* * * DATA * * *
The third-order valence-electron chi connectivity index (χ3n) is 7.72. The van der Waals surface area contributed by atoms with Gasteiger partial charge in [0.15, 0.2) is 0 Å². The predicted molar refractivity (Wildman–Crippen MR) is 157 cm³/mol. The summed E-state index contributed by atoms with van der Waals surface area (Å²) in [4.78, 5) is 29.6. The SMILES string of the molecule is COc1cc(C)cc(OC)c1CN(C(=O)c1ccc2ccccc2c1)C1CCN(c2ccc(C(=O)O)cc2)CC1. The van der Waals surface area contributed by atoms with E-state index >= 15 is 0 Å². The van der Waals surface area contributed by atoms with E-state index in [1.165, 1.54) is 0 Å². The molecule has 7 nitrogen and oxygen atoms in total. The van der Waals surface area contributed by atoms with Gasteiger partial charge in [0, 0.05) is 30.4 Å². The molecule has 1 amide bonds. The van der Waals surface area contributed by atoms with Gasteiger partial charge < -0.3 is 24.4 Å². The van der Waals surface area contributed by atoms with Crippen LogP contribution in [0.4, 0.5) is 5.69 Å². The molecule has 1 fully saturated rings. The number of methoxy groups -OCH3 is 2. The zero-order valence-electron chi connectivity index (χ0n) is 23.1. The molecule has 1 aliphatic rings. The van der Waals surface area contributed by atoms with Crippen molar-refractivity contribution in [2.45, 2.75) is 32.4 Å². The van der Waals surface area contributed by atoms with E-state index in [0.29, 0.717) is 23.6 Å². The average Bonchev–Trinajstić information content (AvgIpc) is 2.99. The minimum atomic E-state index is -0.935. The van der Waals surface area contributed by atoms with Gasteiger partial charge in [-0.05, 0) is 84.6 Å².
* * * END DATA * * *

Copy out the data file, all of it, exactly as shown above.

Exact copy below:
The third-order valence-electron chi connectivity index (χ3n) is 7.72. The van der Waals surface area contributed by atoms with Gasteiger partial charge in [0.15, 0.2) is 0 Å². The predicted molar refractivity (Wildman–Crippen MR) is 157 cm³/mol. The summed E-state index contributed by atoms with van der Waals surface area (Å²) in [4.78, 5) is 29.6. The SMILES string of the molecule is COc1cc(C)cc(OC)c1CN(C(=O)c1ccc2ccccc2c1)C1CCN(c2ccc(C(=O)O)cc2)CC1. The van der Waals surface area contributed by atoms with E-state index >= 15 is 0 Å². The van der Waals surface area contributed by atoms with E-state index in [1.165, 1.54) is 0 Å². The molecule has 7 nitrogen and oxygen atoms in total. The van der Waals surface area contributed by atoms with Gasteiger partial charge in [0, 0.05) is 30.4 Å². The molecule has 1 amide bonds. The van der Waals surface area contributed by atoms with Gasteiger partial charge < -0.3 is 24.4 Å². The van der Waals surface area contributed by atoms with Crippen LogP contribution in [0.4, 0.5) is 5.69 Å². The molecule has 1 fully saturated rings. The number of methoxy groups -OCH3 is 2. The zero-order valence-electron chi connectivity index (χ0n) is 23.1. The molecule has 1 aliphatic rings. The van der Waals surface area contributed by atoms with Crippen molar-refractivity contribution in [2.45, 2.75) is 32.4 Å². The van der Waals surface area contributed by atoms with E-state index in [0.29, 0.717) is 23.6 Å². The average Bonchev–Trinajstić information content (AvgIpc) is 2.99. The minimum atomic E-state index is -0.935. The van der Waals surface area contributed by atoms with Gasteiger partial charge in [-0.05, 0) is 84.6 Å².